Select Mellon Miscellany



Here are some Mellon stories and accounts over the years:

The O'Meallain/Mellon Surname in Tyrone


Mellon has Irish as well as Scots Irish roots in county Tyrone.  The origin is the Gaelic word meall, meaning attractive or pleasant, and its diminutive form meallán, little pleasant one, which gives the name its basis. 

The O’Mealláin family has particular ties with the area around Donaghmore, near Dungannon, where they were hereditary keepers of the Bell of St. Patrick.  Terlagh O’Meallain, a friar of the Franciscan Order in Brantry, kept a journal (which has been preserved) of events during the 1641 rebellion when he was chaplain to some of the Irish soldiers. 

O’Meallain often became Mallin or Mullin, but sometimes Mellon.  Ryan Mellon, for instance, was a recent Gaelic footballer from
Tyrone.



Scots Mellons in Tyrone

Archibald Mellon was the first of the Mellons from Scotland to settle in Tyrone sometime in the mid 17th century.  Samuel, one of Archibald’s three sons, inherited a farm on the Fairy Water near Omagh; while the two other sons, Archibald and Mark, were given the family Castletown homestead.  Samuel’s descendants later purchased Mark’s property and it was they who emigrated to Pennsylvania, with a young Thomas Mellon later in tow, in 1816.  Other Mellons from this family had migrated twenty years earlier to America and settled in Crawford county, Pennsylvania where they farmed.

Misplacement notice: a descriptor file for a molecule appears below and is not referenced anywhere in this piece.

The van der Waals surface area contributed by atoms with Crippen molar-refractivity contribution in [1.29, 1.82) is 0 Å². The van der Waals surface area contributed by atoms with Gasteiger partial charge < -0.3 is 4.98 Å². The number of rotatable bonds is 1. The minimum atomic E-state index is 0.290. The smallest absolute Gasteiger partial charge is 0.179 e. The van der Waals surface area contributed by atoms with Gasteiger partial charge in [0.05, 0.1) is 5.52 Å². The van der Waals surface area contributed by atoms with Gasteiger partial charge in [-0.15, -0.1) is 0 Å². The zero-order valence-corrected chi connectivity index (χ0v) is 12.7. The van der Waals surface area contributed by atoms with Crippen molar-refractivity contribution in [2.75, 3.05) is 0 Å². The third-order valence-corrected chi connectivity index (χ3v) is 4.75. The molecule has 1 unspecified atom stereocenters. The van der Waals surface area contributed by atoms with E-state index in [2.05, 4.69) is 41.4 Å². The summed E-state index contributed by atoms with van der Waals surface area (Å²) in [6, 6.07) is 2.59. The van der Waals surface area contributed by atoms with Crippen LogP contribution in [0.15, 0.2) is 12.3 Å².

Harriet Mellon, the famed actress who married a wealthy banker and later became the Duchess of St. Albans, was said to have been of the Fairy Water branch in Tyrone.  Her putative father here was Matthew Mellon, a man who had enlisted with the East India Company before returning to England to recuperate from his exertions.  There he married, but died soon afterwards.  Other sources have her born illegitimately to Matthew Mellon, a Portsmouth theater manager who started her out on her acting  career.



Thomas Mellon's Presbyterianism

Thomas Mellon was born into a Scots Irish Presbyterian household in Ireland. Coming to America in 1818 with his family when he was five, he worked his way through law school in Pittsburgh to become a lawyer specializing in debt foreclosures. 

He became a wealthy man when he married Sarah Jane Negley, the daughter of John Jacob Negley who himself had married into wealth.  With his wife's funds he purchased substantial Pittsburgh area real estate holdings and later served ten years as a county judge with a reputation for issuing stern punishments. 

However, despite his new-found wealth, the austerity of his Presbyterian upbringing remained with him.  His country home at 401 Negley in East Liberty was gloomy and forbidding inside.  He disdained the vulgar ostentation which he feared was "common among those grown suddenly rich," whom he dismissed as the "shoddyocracy," and his house was devoid of any elaborate ornamentation.  The blinds were often drawn and the interior was a drab amalgam of Brussels carpets, heavy draperies and somberly papered walls, with no pictures of any artistic merit. 

In 1869 with two of his sons Andrew and Richard, he established the family business T. Mellon & Sons Bank.  This bank was to finance railroads, fund the first oil gushers in Texas, and underwrite the new wonder metal, aluminum.



Thomas Mellon and His Descendants

Thomas Mellon (1813-1908), the founder of Mellon Bank

- Thomas A. (Tom) Mellon (1844-1899), his eldest son